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But some union leaders have decried the delay, saying the pipeline would create jobs for their members.

A coalition of more than 30 green groups, including the Natural Resources Defense Council and League of Conservation Voters, wrote to congressional leaders this week urging them to keep so-called “policy riders” out of the tax cut bill.

Another rider in the House bill would block the Environmental Protection Agency’s limits on pollution from power plants and boilers.

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“Trying to add unrelated, anti-environmental riders to last-minute bills is nothing more than hostage-taking,” the groups said.

(Additional reporting by Jeff Mason and Donna Smith; Editing by Mohammad Zargham)

Mochila insert follows.

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Rep. Rashida Tlaib defies Trump in NAACP speech: ‘I’m not going nowhere, not until I impeach this president’

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Rep. Rashida Tlaib (D-MI) defiantly insisted on Monday that she would be in Congress until President Donald Trump is impeached.

At the 2019 annual NAACP convention, the announcer noted that Tlaib is a member of the four congresswomen known as The Squad who have recently been told by Trump to "go back" home.

Tlaib began her remarks by alluding to the president's attack.

"I’m not going nowhere, not until I impeach this president," she shouted.

Watch the video below from the NAACP.

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Why this 2017 German magazine’s cover painting of Trump as a Nazi is getting so much attention now

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Just months after Donald Trump was sworn in as President, a drawing of the nascent American president was featured on the cover of a top German magazine. Trump was painted as draped in the American flag, and giving a Nazi salute. That chilling August 2017 edition of the German weekly magazine, Stern, received tremendous international attention.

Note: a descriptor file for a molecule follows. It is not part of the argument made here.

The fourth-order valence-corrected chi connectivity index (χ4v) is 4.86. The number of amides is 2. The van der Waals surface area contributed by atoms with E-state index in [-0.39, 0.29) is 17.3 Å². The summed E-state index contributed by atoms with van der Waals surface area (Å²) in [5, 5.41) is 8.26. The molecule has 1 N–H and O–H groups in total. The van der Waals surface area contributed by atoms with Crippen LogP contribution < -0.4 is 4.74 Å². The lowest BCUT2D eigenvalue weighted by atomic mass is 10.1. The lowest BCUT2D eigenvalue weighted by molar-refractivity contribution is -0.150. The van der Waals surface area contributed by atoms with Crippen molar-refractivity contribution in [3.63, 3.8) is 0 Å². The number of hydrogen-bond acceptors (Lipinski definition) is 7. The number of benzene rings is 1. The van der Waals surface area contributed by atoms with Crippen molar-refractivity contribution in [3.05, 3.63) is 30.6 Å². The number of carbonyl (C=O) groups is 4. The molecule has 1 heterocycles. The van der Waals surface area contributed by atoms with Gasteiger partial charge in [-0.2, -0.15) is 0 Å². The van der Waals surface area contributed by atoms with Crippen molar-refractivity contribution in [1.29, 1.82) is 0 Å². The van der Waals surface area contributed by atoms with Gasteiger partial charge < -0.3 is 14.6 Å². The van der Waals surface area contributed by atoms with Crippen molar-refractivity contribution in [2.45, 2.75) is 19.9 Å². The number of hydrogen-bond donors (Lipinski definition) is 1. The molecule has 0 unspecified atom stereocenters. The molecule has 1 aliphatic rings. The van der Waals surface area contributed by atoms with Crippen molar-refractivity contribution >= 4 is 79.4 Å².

"His fight! Neo-Nazis, KU-Klux Klan, racism: How Donald Trump is protecting hate in America," is a Facebook-generated translation of the cover story's title.

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Kellyanne Conway erupts after Fox hosts question Trump’s attacks on The Squad

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Trump White House counselor Kellyanne Conway on Monday went off on an angry rant after Fox News hosts questioned the wisdom of President Donald Trump's latest attacks on four Democratic lawmakers known as "The Squad."

In particular, Conway was asked about Trump's tweet in which he said Reps. Ayanna Pressley (D-MA), Alexandria Ocasio-Cortez (D-NY), Ilhan Omar (D-MN) and Rashida Tlaib (D-MI) were incapable of loving the United States.

Conway responded by attacking the women for voting against funding for the humanitarian crisis at the southern border, which the lawmakers argued would just be giving the president money to further his campaign of abusing immigrants.